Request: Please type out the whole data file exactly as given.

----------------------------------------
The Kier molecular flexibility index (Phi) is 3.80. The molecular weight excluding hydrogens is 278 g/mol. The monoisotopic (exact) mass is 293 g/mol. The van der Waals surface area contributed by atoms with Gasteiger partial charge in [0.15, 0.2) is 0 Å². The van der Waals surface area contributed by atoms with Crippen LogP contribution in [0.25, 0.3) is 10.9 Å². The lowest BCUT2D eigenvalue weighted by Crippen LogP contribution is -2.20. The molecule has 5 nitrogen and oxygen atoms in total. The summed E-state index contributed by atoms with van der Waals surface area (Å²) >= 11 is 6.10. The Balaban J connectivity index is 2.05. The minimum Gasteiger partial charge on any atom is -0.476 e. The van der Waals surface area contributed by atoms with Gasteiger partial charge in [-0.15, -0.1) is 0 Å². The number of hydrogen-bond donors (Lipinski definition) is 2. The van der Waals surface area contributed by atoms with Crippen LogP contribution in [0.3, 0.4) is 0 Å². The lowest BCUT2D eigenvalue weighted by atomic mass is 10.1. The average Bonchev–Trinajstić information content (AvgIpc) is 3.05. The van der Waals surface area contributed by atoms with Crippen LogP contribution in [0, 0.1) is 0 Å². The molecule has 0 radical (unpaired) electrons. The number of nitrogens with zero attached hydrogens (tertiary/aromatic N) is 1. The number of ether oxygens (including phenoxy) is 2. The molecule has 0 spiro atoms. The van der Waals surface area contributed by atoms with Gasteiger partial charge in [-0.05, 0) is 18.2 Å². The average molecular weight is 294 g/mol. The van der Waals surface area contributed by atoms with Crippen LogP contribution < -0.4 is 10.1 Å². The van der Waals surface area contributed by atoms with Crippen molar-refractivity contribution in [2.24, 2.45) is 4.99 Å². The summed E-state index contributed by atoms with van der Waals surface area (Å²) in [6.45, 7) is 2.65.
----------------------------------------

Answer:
The Kier molecular flexibility index (Phi) is 3.80. The molecular weight excluding hydrogens is 278 g/mol. The monoisotopic (exact) mass is 293 g/mol. The van der Waals surface area contributed by atoms with Gasteiger partial charge in [0.15, 0.2) is 0 Å². The van der Waals surface area contributed by atoms with Crippen LogP contribution in [0.25, 0.3) is 10.9 Å². The lowest BCUT2D eigenvalue weighted by Crippen LogP contribution is -2.20. The molecule has 5 nitrogen and oxygen atoms in total. The summed E-state index contributed by atoms with van der Waals surface area (Å²) >= 11 is 6.10. The Balaban J connectivity index is 2.05. The minimum Gasteiger partial charge on any atom is -0.476 e. The van der Waals surface area contributed by atoms with Gasteiger partial charge in [-0.15, -0.1) is 0 Å². The number of hydrogen-bond donors (Lipinski definition) is 2. The van der Waals surface area contributed by atoms with Crippen LogP contribution in [0.3, 0.4) is 0 Å². The lowest BCUT2D eigenvalue weighted by atomic mass is 10.1. The average Bonchev–Trinajstić information content (AvgIpc) is 3.05. The van der Waals surface area contributed by atoms with Crippen LogP contribution in [0, 0.1) is 0 Å². The molecule has 0 radical (unpaired) electrons. The number of nitrogens with zero attached hydrogens (tertiary/aromatic N) is 1. The number of ether oxygens (including phenoxy) is 2. The molecule has 0 spiro atoms. The van der Waals surface area contributed by atoms with Gasteiger partial charge in [-0.05, 0) is 18.2 Å². The average molecular weight is 294 g/mol. The van der Waals surface area contributed by atoms with Crippen LogP contribution < -0.4 is 10.1 Å². The van der Waals surface area contributed by atoms with Crippen molar-refractivity contribution in [2.24, 2.45) is 4.99 Å². The summed E-state index contributed by atoms with van der Waals surface area (Å²) in [6.45, 7) is 2.65.